The power of change

When you think “power” in corporate Columbus, a few names immediately come to mind: Les Wexner, John Wolfe, maybe Alex Shumate.

Who wouldn’t salivate at the thought of having one of these giants on their board — or among their friends? They’re tremendous string-pullers. They have their hands in just about every significant idea or event connected to Central Ohio. They exude power. They’re in a class by themselves.

Or are they?

These are the survivors of the once-small, tight-knit fraternity of CEOs who used to reign over corporate Columbus. Not even 10 years ago, their ranks included the likes of J.W. Wolfe, John Fisher, John McCoy, Frank Wobst and Gerry Mayo. This power trust ruled this city with an iron fist. Their vision was the city’s vision. No one dared second-guess them.

Much has changed. Death and retirement took a toll on many of these business “titans,” and the remaining members of this once all-powerful clique have shunned the old mindset of exclusion.

They’ve turned to consensus building. They’ve found leading with modesty is more effective than bullying with fear. They’ve discovered the power of inclusion.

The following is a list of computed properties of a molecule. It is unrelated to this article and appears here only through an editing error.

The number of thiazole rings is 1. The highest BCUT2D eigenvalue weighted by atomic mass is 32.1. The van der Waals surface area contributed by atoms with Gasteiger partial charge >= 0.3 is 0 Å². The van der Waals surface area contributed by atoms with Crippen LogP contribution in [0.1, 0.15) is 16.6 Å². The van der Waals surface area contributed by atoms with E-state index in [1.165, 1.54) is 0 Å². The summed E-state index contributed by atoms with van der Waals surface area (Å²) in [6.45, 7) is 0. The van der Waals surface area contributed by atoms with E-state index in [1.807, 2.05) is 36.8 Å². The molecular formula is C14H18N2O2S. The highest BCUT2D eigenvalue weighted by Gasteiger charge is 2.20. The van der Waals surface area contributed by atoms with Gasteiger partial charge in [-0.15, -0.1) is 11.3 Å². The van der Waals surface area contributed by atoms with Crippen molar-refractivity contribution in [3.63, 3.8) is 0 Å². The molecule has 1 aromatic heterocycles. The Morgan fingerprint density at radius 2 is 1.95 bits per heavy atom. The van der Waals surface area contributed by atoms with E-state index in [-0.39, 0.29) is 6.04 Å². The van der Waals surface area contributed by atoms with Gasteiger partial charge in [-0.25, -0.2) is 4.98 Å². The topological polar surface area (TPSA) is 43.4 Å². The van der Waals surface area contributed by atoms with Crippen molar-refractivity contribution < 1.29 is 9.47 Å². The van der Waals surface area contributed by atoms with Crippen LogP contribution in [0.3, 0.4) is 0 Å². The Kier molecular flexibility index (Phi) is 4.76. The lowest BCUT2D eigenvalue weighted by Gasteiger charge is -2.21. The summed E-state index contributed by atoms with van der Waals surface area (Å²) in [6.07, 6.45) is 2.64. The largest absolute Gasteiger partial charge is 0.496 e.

The leaders we’ve selected for this year’s SBN Power 100 list reflect that new mindset.

Look at Bob Walter, CEO of Cardinal Health. His company has not only grown to be the top revenue-producing company in Central Ohio, but the largest pharmaceutical distribution business in the country.

He’s earned the right to be cocky, yet he’s quite the opposite. He’s maintained an extremely low profile and offers his opinion on community matters only when pressed. His humble nature in the face of great success has brought him immeasurable power.

Then there’s Jerry Jurgensen, who stepped into Dimon McFerson’s shoes at Nationwide less than two years ago and found them a pretty good fit. Granted, Jurgensen is still considered new in town, so he’s putting on a happy face, but I just don’t see this guy getting haughty. He’s just too genuine. His confidence and natural leadership have catapulted him into the top 10 on our Power 100 rankings.

A city needs strong leadership from the corporate community, but it shouldn’t be overpowering.

These CEOs are striking the right balance. Public officials actively seek their opinions. That’s important. After all, industry drives our economy, and making changes in public policy without first weighing the potential impact on private business could have devastating and far-reaching effects.

Those who lead the Columbus business community today are the types of leaders we need. They’re approachable. They’re level-headed. They’re real people. That’s a pretty powerful combination. Nancy Byron ([email protected]) is editor of SBN Magazine.